Over 150 people lost their lives in a GOIL fuel station explosion at the Kwame Nkrumah Circle in Accra after long hours of a heavy downpour.
Fifty bodies deposited at the 37 Military hospitals have been identified through Deoxybonucleic acid (DNA) tests out of 65 bodies which had been burnt beyond recognition in the June 3rd flood and fire disaster.
According to the acting Public Relations Officer of the 37 Military Hospital, Captain Alfred Marteye, 15 bodies were yet to be identified by relatives.
He also revealed that all the bodies except two who were flood victims were victims of the flood and fire disaster.
The hospital was working together with the Police Homicide Unit and the National security to conduct DNA tests on the bodies.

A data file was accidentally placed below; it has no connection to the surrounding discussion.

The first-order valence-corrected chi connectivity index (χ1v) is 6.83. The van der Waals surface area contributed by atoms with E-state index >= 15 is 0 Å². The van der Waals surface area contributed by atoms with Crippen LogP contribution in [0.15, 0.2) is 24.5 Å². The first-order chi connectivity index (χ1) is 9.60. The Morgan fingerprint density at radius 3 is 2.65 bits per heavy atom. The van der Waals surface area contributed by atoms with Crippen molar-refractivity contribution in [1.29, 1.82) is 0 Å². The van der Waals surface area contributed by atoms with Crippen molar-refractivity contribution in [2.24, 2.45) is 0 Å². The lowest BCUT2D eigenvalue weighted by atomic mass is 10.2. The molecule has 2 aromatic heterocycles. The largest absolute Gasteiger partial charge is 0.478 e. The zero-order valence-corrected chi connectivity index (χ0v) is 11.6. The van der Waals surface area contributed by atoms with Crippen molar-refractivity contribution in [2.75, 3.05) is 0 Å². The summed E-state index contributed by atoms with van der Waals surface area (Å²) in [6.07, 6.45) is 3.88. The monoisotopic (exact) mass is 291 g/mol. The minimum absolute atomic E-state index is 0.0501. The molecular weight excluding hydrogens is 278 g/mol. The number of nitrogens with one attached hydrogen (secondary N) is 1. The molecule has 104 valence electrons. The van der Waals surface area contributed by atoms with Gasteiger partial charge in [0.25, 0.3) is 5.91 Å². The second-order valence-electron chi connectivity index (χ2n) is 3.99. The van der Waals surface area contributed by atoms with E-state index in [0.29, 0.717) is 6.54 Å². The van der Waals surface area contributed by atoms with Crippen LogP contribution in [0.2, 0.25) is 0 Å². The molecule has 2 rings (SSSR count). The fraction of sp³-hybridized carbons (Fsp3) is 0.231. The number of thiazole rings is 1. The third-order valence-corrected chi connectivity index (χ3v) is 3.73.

“This is to ensure that the right body is given to the rightful owner, without any default,” he said.
He said that even though some of the victims had been identified they could not be handed over to their relatives because, “running a DNA test is not a day’s affair as one will have to do a thorough check to come out with the right findings, so that we don’t mislead relatives of these victims.”
According to him, the hospital authorities, though they had a waiting period, had not come out with a deadline for the collection of the bodies, not until they were certain that relatives had identified their deceased.
“We don’t want to rush into anything that is why we have placed a mechanism in place so that the right body goes to the right relative.”
As said by him, 45 injured fire victims were brought in to the hospital, but one died the following day.
He informed that just Wednesday 21 were discharged while 23 were still on admission.
Ever since the disaster, government as well as various private institutions and NGOs have been very supportive.
Earlier, a directive issued by President John Mahama had told hospitals to run DNA tests on the bodies at the morgue. Read more Govt directs DNA test for unidentified flood, fire victims